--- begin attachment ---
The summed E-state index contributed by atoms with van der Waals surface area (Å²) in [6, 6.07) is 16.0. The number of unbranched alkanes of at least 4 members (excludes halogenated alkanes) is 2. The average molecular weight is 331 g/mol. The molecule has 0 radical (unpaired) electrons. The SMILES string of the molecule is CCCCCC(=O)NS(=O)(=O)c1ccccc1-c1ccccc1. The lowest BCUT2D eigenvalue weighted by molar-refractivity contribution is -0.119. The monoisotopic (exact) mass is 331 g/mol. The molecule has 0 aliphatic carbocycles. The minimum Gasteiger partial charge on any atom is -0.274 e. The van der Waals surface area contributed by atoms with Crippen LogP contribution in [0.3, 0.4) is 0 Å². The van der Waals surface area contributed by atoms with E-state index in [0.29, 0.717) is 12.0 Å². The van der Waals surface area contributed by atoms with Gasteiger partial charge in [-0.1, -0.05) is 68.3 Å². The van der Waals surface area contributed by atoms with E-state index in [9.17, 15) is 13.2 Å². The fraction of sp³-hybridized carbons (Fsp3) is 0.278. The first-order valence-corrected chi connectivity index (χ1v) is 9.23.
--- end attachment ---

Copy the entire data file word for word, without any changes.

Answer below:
The summed E-state index contributed by atoms with van der Waals surface area (Å²) in [6, 6.07) is 16.0. The number of unbranched alkanes of at least 4 members (excludes halogenated alkanes) is 2. The average molecular weight is 331 g/mol. The molecule has 0 radical (unpaired) electrons. The SMILES string of the molecule is CCCCCC(=O)NS(=O)(=O)c1ccccc1-c1ccccc1. The lowest BCUT2D eigenvalue weighted by molar-refractivity contribution is -0.119. The monoisotopic (exact) mass is 331 g/mol. The molecule has 0 aliphatic carbocycles. The minimum Gasteiger partial charge on any atom is -0.274 e. The van der Waals surface area contributed by atoms with Crippen LogP contribution in [0.3, 0.4) is 0 Å². The van der Waals surface area contributed by atoms with E-state index in [0.29, 0.717) is 12.0 Å². The van der Waals surface area contributed by atoms with Gasteiger partial charge in [-0.1, -0.05) is 68.3 Å². The van der Waals surface area contributed by atoms with E-state index in [9.17, 15) is 13.2 Å². The fraction of sp³-hybridized carbons (Fsp3) is 0.278. The first-order valence-corrected chi connectivity index (χ1v) is 9.23.